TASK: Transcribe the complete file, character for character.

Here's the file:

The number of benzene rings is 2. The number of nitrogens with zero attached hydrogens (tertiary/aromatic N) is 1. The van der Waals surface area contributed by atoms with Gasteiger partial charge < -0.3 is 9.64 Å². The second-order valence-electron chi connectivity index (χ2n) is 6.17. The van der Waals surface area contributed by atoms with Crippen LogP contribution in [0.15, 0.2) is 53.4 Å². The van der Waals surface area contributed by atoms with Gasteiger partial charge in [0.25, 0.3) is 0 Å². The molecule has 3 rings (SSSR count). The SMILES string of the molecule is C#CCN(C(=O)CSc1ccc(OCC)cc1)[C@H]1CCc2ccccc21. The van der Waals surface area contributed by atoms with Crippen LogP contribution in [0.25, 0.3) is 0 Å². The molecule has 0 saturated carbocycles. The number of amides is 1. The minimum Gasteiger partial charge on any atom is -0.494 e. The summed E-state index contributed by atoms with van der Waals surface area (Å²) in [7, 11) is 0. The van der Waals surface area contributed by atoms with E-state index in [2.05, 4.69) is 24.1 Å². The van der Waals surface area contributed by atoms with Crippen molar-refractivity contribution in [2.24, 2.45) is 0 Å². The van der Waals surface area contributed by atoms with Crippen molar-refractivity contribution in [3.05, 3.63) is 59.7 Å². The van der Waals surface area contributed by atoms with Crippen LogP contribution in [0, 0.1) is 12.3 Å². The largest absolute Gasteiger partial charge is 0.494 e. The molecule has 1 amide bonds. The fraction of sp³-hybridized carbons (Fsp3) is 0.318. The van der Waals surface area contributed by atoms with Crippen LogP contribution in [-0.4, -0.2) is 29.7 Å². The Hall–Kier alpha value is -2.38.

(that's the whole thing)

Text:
The number of benzene rings is 2. The number of nitrogens with zero attached hydrogens (tertiary/aromatic N) is 1. The van der Waals surface area contributed by atoms with Gasteiger partial charge < -0.3 is 9.64 Å². The second-order valence-electron chi connectivity index (χ2n) is 6.17. The van der Waals surface area contributed by atoms with Crippen LogP contribution in [0.15, 0.2) is 53.4 Å². The van der Waals surface area contributed by atoms with Gasteiger partial charge in [0.25, 0.3) is 0 Å². The molecule has 3 rings (SSSR count). The SMILES string of the molecule is C#CCN(C(=O)CSc1ccc(OCC)cc1)[C@H]1CCc2ccccc21. The van der Waals surface area contributed by atoms with Crippen LogP contribution in [0.25, 0.3) is 0 Å². The molecule has 0 saturated carbocycles. The number of amides is 1. The minimum Gasteiger partial charge on any atom is -0.494 e. The summed E-state index contributed by atoms with van der Waals surface area (Å²) in [7, 11) is 0. The van der Waals surface area contributed by atoms with E-state index in [2.05, 4.69) is 24.1 Å². The van der Waals surface area contributed by atoms with Crippen molar-refractivity contribution in [2.24, 2.45) is 0 Å². The van der Waals surface area contributed by atoms with Crippen molar-refractivity contribution in [3.05, 3.63) is 59.7 Å². The van der Waals surface area contributed by atoms with Crippen LogP contribution in [0, 0.1) is 12.3 Å². The largest absolute Gasteiger partial charge is 0.494 e. The molecule has 1 amide bonds. The fraction of sp³-hybridized carbons (Fsp3) is 0.318. The van der Waals surface area contributed by atoms with Crippen LogP contribution in [-0.4, -0.2) is 29.7 Å². The Hall–Kier alpha value is -2.38.